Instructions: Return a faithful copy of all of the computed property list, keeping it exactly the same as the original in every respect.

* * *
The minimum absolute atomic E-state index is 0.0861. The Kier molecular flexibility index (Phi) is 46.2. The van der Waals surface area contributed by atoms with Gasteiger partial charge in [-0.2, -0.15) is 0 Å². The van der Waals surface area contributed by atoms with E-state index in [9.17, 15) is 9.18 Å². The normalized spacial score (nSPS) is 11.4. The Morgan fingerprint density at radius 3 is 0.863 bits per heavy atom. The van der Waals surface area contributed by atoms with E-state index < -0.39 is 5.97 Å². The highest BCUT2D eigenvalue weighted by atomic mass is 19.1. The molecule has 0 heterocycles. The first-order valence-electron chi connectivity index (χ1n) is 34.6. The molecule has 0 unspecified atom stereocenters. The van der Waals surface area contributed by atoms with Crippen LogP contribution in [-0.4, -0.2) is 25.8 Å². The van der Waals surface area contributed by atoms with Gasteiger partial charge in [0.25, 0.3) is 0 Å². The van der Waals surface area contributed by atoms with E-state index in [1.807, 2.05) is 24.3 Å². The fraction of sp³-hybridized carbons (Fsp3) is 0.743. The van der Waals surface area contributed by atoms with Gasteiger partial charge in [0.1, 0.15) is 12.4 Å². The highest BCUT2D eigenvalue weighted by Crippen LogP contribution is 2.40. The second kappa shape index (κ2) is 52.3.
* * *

The minimum absolute atomic E-state index is 0.0861. The Kier molecular flexibility index (Phi) is 46.2. The van der Waals surface area contributed by atoms with Gasteiger partial charge in [-0.2, -0.15) is 0 Å². The van der Waals surface area contributed by atoms with E-state index in [9.17, 15) is 9.18 Å². The normalized spacial score (nSPS) is 11.4. The Morgan fingerprint density at radius 3 is 0.863 bits per heavy atom. The van der Waals surface area contributed by atoms with E-state index < -0.39 is 5.97 Å². The highest BCUT2D eigenvalue weighted by atomic mass is 19.1. The molecule has 0 heterocycles. The first-order valence-electron chi connectivity index (χ1n) is 34.6. The molecule has 0 unspecified atom stereocenters. The van der Waals surface area contributed by atoms with Crippen LogP contribution in [-0.4, -0.2) is 25.8 Å². The van der Waals surface area contributed by atoms with Gasteiger partial charge in [0.25, 0.3) is 0 Å². The van der Waals surface area contributed by atoms with E-state index in [1.807, 2.05) is 24.3 Å². The fraction of sp³-hybridized carbons (Fsp3) is 0.743. The van der Waals surface area contributed by atoms with Gasteiger partial charge in [0.1, 0.15) is 12.4 Å². The highest BCUT2D eigenvalue weighted by Crippen LogP contribution is 2.40. The second kappa shape index (κ2) is 52.3.